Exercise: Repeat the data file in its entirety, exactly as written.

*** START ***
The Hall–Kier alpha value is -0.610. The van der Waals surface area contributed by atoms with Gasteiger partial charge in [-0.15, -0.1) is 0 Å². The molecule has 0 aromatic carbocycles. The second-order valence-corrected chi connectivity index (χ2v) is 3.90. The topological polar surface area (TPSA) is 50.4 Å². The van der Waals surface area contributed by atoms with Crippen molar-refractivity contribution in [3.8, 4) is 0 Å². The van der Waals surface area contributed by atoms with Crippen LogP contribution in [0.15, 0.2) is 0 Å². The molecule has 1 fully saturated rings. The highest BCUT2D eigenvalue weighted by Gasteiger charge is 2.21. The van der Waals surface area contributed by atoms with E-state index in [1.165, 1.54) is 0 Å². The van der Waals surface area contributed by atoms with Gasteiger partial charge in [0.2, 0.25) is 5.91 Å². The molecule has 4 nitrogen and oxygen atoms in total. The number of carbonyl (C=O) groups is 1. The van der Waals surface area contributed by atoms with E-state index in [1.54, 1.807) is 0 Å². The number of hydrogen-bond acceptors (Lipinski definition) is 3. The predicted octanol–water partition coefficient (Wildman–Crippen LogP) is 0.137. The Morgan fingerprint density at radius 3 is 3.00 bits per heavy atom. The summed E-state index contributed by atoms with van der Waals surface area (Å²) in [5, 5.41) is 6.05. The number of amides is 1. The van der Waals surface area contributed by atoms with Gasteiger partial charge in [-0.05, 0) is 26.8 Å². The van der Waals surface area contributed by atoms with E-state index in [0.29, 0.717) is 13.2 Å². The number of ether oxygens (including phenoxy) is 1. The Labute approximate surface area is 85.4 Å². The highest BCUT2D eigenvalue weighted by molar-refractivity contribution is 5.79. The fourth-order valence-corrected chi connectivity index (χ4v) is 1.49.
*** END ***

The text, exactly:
The Hall–Kier alpha value is -0.610. The van der Waals surface area contributed by atoms with Gasteiger partial charge in [-0.15, -0.1) is 0 Å². The molecule has 0 aromatic carbocycles. The second-order valence-corrected chi connectivity index (χ2v) is 3.90. The topological polar surface area (TPSA) is 50.4 Å². The van der Waals surface area contributed by atoms with Crippen molar-refractivity contribution in [3.8, 4) is 0 Å². The van der Waals surface area contributed by atoms with Crippen LogP contribution in [0.15, 0.2) is 0 Å². The molecule has 1 fully saturated rings. The highest BCUT2D eigenvalue weighted by Gasteiger charge is 2.21. The van der Waals surface area contributed by atoms with E-state index in [1.165, 1.54) is 0 Å². The van der Waals surface area contributed by atoms with Gasteiger partial charge in [0.2, 0.25) is 5.91 Å². The molecule has 4 nitrogen and oxygen atoms in total. The number of carbonyl (C=O) groups is 1. The van der Waals surface area contributed by atoms with E-state index in [1.54, 1.807) is 0 Å². The number of hydrogen-bond acceptors (Lipinski definition) is 3. The predicted octanol–water partition coefficient (Wildman–Crippen LogP) is 0.137. The Morgan fingerprint density at radius 3 is 3.00 bits per heavy atom. The summed E-state index contributed by atoms with van der Waals surface area (Å²) in [5, 5.41) is 6.05. The number of amides is 1. The van der Waals surface area contributed by atoms with Gasteiger partial charge in [-0.05, 0) is 26.8 Å². The van der Waals surface area contributed by atoms with E-state index in [0.29, 0.717) is 13.2 Å². The number of ether oxygens (including phenoxy) is 1. The Labute approximate surface area is 85.4 Å². The highest BCUT2D eigenvalue weighted by molar-refractivity contribution is 5.79. The fourth-order valence-corrected chi connectivity index (χ4v) is 1.49.